March 5, 2017

Sina-cism: Among the true-blue believers

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They say Massachusetts is the bluest state, but Washington can’t be far behind.

Chris Sinacola

Chris Sinacola

While I haven’t yet perfected my Liberal-O-Meter, preliminary readings from the prototype recently were of a magnitude never yet recorded.

The first signals were received shortly after we left Seattle-Tacoma International Airport and saw the first of many billboards touting the best cannabis in town. Smaller versions of these ads can be found in various publications, such as Seattle Weekly, the Feb. 22 issue of which carried a back-cover ad for Dutchy (“Fine cannabis. Pass it to the left.”)

Based on limited research — a couple hours of walking around the University District, downtown and Pioneer Square neighborhoods — it appears impossible to go more than one block in any direction in Seattle without seeing a poster, sign or handbill urging solidarity against the fascist dictator now occupying the White House.

Many restaurants and retail shops display posters declaring they are “no place for hate” and that refugees and immigrants are welcome. Such posters are common in parts of Massachusetts, as well, but in Seattle they are ubiquitous and inescapable.

I was even offered a bumper sticker urging the immediate impeachment of the aforementioned fascist dictator. I declined, since my car’s bumper is no place for hate.

Even on Vashon Island, 20 minutes from Seattle by ferry, there is little doubt that the Evergreen State is a very deep shade of blue.

On Feb. 23, after authorities had removed the last of the Dakota Pipeline protesters from their camp at the Standing Rock Reservation in the Dakotas, two locals set up on the street corner in the center of town to lament the news of the day. They even threw in a “Free Palestine” sign.

While it is true that Republicans enjoy a tenuous control of the state Senate, Democrats control the state House of Representatives, and the last Republican to govern the state, John D. Spellman, left office on Jan. 16, 1985. Washington hasn’t backed a Republican for president since Ronald Reagan.

The left might consider that perhaps they don’t have all the answers for society’s ills after all.

There are no state personal income taxes or corporate income taxes, per se, but Washington compensates with a 6.5 percent sales tax, which soars to 9.5 percent in Seattle and other urban areas. Commercial interests are hit with both a business and occupation tax and a gross receipts tax. And the state’s gasoline tax, at 49.4 cents per gallon, is second only to Pennsylvania.

If you’re politically liberal, this amounts to something close to paradise, particularly given the fine coffee, superb bookstores and natural beauty of the Pacific Northwest.

That bargain rests in part on the continued cooperation of Mother Nature.

Mount Rainier is a majestic site, and apparently sleeping, but it’s also among the world’s most dangerous volcanoes, perfectly capable of sending a stunning volume of lava, rock, ash and superheated mud into South Seattle or beyond. And any sudden movement of the Juan de Fuca Plate, which is subducting beneath the North American Plate, could create the ultimate sleepless in Seattle scenario.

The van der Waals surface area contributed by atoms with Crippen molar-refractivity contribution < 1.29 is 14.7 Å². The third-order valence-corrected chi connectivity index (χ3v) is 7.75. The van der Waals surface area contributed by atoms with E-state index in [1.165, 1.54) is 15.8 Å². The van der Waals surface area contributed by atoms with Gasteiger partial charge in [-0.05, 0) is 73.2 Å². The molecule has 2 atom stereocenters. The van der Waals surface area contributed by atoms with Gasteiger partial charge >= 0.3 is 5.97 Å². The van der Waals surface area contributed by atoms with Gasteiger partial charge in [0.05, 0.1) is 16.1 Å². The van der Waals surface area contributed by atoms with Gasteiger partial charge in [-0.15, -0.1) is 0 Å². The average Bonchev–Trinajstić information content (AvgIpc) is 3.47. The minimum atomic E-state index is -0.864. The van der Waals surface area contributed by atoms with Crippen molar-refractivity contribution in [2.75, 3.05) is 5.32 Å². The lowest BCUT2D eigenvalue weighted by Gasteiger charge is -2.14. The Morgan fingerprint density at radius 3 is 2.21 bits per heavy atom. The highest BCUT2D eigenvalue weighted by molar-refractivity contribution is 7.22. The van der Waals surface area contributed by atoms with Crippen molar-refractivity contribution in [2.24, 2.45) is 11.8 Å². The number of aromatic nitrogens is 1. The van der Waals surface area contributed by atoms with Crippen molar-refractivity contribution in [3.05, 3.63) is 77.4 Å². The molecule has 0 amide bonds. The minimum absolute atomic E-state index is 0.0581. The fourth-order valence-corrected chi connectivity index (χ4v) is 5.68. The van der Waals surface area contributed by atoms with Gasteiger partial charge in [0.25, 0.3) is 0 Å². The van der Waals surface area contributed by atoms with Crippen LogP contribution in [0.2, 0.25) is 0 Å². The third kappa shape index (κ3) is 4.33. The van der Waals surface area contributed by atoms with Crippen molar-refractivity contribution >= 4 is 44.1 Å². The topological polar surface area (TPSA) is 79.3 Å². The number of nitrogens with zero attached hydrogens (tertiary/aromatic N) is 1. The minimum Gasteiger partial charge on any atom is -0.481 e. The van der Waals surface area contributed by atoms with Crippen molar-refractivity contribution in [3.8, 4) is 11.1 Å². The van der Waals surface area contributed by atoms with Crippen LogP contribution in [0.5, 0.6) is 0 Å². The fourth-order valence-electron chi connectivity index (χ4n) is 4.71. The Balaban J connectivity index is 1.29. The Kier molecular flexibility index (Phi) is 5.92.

When Seattle Mayor Ed Murray delivered his state of the city address Feb. 21 — from a mosque — he vowed to fight the now thrice-referenced fascist dictator, to protect refugees and immigrants, and to push for $275 million in new taxes over the next five years to combat homelessness.

Indeed, peer beneath the I-5 overpasses, and you find veritable tent cities, complete with propane tanks, curtains, partitions, and piles of trash. It’s a jarring sight in a city with 4 percent unemployment and tens of thousands of new jobs in recent years.

I’m not blaming Mayor Murray or Seattle’s liberalism for the city’s obvious problem with homelessness, but the left might consider that perhaps they don’t have all the answers for society’s ills after all.

More on Seattle’s homelessness/taxation dilemma

For the real threat of division in Seattle, the only thing that could mark a true splitting away from the American mainland, is ideological. It’s the insistence on the part of those on the far political left that it is not enough to score political victories, but that one’s political and ideological opponents must be discredited, defamed and destroyed.

Seattle is a beautiful city in a beautiful state. And much that can be said of Seattle can be said of Boston and even Worcester.

Just remember that communities are inclusive by definition, and belong not just to those who share the ideology that happens to be in fashion today. The enemy is not the right or the left, but those who cannot tolerate the existence of both.

Chris Sinacola is a Worcester Sun columnist. His observations on politics, current events, history and more appear every Sunday.

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